Training around injuries
Tuesday, 22 May 2018
Over the past fifteen years I’ve had five major surgeries. I’ve separated my shoulder, broken my elbow and foot, ruptured my spleen, and had multiple dislocations, sprains, and concussions.
I acquired these injuries while playing college baseball, falling down mountains, and just about everything in between. Along the way, I’ve learned how to recover physically and psychologically from injuries while continuing to train and improve.
Since then, helping people continue to improve while recovering from their own injuries has become a specialty of mine. Here’s what I’ve learned.
Fix Your Mind
The most important element of training through any injury is mindset. You have two options:
1 Wallow in self pity and allow yourself to regress while you slowly recover to your new, lower baseline.
2 See the injury as an opportunity and challenge to correct weaknesses and recover as quickly as possible.
I suggest number two. Your mindset will dictate how successful your recovery is.
Recovery is Your Responsibility
Don’t assume that the medical practitioners you’re working with will be instructing you on everything you can do to recover as quickly as possible. This isn’t a knock on doctors or physical therapists. Most of them spend an extremely limited amount of time with patients and can hardly get them to do the minimum amount of rehab.
In fact, studies have shown that most people are so apathetic that they won’t even take life-saving drugs more than 50% of the time, let alone do anything that involves more than stuffing a pill in their mouth.
Having a successful and speedy recovery is your responsibility, no one else’s.
How Injuries Affect Training
Your immune system is intricately tied into your body’s response to exercise. When you lift a heavy weight or smoke a conditioning workout, cellular damage occurs. This causes a cascade of other responses that end with you becoming bigger, faster, or stronger. This dynamic interaction means that your body’s response to the same stimulus is constantly changing.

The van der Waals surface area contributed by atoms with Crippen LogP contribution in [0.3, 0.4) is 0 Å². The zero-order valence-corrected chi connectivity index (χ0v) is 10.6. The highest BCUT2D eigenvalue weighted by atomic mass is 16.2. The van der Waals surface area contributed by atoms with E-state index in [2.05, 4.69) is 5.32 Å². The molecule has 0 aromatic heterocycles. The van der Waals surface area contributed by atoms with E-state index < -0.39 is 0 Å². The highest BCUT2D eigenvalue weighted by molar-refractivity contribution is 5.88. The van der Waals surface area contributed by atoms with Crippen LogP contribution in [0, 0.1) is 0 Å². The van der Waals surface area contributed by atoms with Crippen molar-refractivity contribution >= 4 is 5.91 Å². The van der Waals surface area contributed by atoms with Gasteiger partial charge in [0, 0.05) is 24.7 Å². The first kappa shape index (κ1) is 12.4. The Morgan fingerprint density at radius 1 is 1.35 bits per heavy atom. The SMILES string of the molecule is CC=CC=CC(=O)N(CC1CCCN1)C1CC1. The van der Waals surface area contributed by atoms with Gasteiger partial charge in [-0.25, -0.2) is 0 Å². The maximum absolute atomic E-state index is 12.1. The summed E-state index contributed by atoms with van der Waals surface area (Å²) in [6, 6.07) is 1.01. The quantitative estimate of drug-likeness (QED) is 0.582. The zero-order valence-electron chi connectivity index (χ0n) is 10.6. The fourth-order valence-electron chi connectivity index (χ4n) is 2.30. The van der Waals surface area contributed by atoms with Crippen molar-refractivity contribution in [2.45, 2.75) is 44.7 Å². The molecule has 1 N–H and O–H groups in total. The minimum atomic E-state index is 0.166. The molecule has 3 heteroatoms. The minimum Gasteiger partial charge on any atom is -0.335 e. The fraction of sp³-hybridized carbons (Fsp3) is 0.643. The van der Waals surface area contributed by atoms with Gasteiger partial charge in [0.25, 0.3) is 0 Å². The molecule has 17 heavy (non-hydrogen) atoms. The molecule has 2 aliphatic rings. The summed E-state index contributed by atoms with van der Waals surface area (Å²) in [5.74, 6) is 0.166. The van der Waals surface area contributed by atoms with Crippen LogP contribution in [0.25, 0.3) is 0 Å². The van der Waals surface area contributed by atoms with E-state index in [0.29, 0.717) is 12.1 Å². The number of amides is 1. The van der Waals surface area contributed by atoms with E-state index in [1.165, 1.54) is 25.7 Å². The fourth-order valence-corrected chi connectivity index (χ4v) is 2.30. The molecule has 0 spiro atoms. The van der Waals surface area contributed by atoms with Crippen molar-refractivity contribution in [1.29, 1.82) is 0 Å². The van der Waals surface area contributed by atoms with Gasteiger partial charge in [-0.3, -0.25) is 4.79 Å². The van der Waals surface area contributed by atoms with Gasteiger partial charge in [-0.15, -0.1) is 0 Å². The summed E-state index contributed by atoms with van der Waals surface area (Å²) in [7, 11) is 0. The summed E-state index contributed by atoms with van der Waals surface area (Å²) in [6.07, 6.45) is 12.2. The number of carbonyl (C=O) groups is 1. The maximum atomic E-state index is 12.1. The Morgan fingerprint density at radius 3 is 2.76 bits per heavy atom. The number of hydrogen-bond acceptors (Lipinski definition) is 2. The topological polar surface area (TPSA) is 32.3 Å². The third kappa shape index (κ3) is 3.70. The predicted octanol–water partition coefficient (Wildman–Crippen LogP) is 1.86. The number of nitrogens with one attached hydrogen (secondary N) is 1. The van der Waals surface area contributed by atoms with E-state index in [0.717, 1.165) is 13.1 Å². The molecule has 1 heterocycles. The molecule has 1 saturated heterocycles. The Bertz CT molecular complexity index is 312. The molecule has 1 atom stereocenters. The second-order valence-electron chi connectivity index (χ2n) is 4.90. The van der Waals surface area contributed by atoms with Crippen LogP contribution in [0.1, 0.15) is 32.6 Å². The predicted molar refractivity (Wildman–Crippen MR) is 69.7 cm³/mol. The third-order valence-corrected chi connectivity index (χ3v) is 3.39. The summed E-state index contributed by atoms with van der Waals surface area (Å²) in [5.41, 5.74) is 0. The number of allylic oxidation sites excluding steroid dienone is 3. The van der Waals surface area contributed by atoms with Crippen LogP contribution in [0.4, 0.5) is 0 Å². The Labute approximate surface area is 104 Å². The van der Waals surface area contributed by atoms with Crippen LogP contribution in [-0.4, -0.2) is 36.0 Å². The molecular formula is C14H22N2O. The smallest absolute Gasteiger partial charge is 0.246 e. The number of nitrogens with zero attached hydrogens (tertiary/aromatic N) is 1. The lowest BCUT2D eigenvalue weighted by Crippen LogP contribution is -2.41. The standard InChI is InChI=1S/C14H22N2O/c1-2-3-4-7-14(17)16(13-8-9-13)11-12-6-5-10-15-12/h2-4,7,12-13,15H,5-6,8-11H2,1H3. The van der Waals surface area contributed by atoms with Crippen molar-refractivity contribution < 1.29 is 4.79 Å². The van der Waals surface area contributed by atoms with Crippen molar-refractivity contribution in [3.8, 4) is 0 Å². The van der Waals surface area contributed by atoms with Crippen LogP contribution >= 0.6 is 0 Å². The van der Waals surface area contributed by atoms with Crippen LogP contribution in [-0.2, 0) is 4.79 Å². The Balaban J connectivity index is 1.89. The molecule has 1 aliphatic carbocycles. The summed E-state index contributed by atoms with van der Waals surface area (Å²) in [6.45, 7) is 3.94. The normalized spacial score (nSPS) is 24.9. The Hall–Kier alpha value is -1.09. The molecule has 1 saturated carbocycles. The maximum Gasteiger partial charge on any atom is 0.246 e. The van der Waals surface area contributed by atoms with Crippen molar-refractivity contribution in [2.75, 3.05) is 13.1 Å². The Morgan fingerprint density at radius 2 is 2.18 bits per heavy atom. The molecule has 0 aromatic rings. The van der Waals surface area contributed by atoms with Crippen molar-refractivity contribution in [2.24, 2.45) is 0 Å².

Any injury that causes a large systemic immune response will disrupt your body’s response to training and ability to tolerate stress. You need to modify your training to account for how stressed your immune system is throughout the recovery process. Exercise beyond your body’s ability to recover is a “pathogenic” stressor and slows recovery instead of stimulating it.
Basics of Recovery
Work on your weaknesses
Training what you suck at, well, sucks. But take this as an opportunity to improve. If you’re like 99% of lifters, you need better aerobic capacity, movement, and breathing. In addition to that, you’d likely benefit from spending some time focusing on the basics and dialing in movement patterns again.
If you don’t know what you suck at, just ask yourself what you dread training the most. Better yet, ask a training partner or friend who isn’t afraid to hurt your feelings about what your weaknesses are.
Figure out weaknesses and attack them. Common weaknesses include:
• Exercise Technique
Don’t ignore conditioning
All recovery is aerobic in nature. Blood flowing around an injured site as well as throughout the body promotes exchange of waste and the rebuilding of cells and speeds recovery.
Aerobic conditioning also develops the fat oxidation capacity of your liver, which allows it to clear out immune system waste products more quickly. In addition, aerobic conditioning allows for greater parasympathetic tone, which promotes rest and recovery.
I can hear the excuses now. “I’m trying to gain muscle.” “I don’t want to get weak.” These bullshit excuses are the plaintive cries of mediocrity. Unless you’re an elite-level power lifter, Olympic lifter, or bodybuilder, you have no excuse to be deconditioned.
Let’s clarify what I mean by “elite” because that’s a term that gets bandied about almost as ridiculously as “warrior” lately. Nobody who deadlifts twice their own bodyweight is strong. A double bodyweight deadlift just means that you aren’t weak. At my gym the strength standard for endurance athletes is a double bodyweight deadlift.
Similarly, no one who weighs 200 pounds is too heavy to have a decent aerobic capacity. I work with multiple athletes that weigh 200-220 pounds who regularly place well in endurance events (triathlons, marathons). You have no excuse. Get to work.
So, do your aerobic conditioning. Work up to 2-3 times per week for 60-90 minutes. Circuits of various low threshold movements can be a substitute for steady state aerobic work.
Movement is nutrition